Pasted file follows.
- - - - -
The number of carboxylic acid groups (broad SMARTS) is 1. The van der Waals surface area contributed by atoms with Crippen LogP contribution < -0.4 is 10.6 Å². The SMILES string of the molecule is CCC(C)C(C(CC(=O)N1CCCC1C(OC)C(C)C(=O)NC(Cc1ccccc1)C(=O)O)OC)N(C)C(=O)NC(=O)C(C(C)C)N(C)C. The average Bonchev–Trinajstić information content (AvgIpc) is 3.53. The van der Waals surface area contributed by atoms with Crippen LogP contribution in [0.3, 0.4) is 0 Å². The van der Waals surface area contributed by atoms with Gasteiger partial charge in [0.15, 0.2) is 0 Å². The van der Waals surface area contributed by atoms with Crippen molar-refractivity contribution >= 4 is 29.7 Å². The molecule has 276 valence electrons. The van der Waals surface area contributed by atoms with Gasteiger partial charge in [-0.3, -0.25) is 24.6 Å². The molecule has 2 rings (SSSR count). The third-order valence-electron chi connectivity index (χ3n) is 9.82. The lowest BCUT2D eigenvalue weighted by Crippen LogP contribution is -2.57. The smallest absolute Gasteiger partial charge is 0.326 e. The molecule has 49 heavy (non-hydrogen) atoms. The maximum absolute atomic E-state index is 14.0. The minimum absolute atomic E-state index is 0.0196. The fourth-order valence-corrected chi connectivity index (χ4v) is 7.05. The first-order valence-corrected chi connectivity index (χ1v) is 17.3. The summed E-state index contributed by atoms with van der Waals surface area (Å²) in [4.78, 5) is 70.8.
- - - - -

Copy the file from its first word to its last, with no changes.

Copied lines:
The number of carboxylic acid groups (broad SMARTS) is 1. The van der Waals surface area contributed by atoms with Crippen LogP contribution < -0.4 is 10.6 Å². The SMILES string of the molecule is CCC(C)C(C(CC(=O)N1CCCC1C(OC)C(C)C(=O)NC(Cc1ccccc1)C(=O)O)OC)N(C)C(=O)NC(=O)C(C(C)C)N(C)C. The average Bonchev–Trinajstić information content (AvgIpc) is 3.53. The van der Waals surface area contributed by atoms with Crippen LogP contribution in [0.3, 0.4) is 0 Å². The van der Waals surface area contributed by atoms with Gasteiger partial charge in [0.15, 0.2) is 0 Å². The van der Waals surface area contributed by atoms with Crippen molar-refractivity contribution >= 4 is 29.7 Å². The molecule has 276 valence electrons. The van der Waals surface area contributed by atoms with Gasteiger partial charge in [-0.3, -0.25) is 24.6 Å². The molecule has 2 rings (SSSR count). The third-order valence-electron chi connectivity index (χ3n) is 9.82. The lowest BCUT2D eigenvalue weighted by Crippen LogP contribution is -2.57. The smallest absolute Gasteiger partial charge is 0.326 e. The molecule has 49 heavy (non-hydrogen) atoms. The maximum absolute atomic E-state index is 14.0. The minimum absolute atomic E-state index is 0.0196. The fourth-order valence-corrected chi connectivity index (χ4v) is 7.05. The first-order valence-corrected chi connectivity index (χ1v) is 17.3. The summed E-state index contributed by atoms with van der Waals surface area (Å²) in [4.78, 5) is 70.8.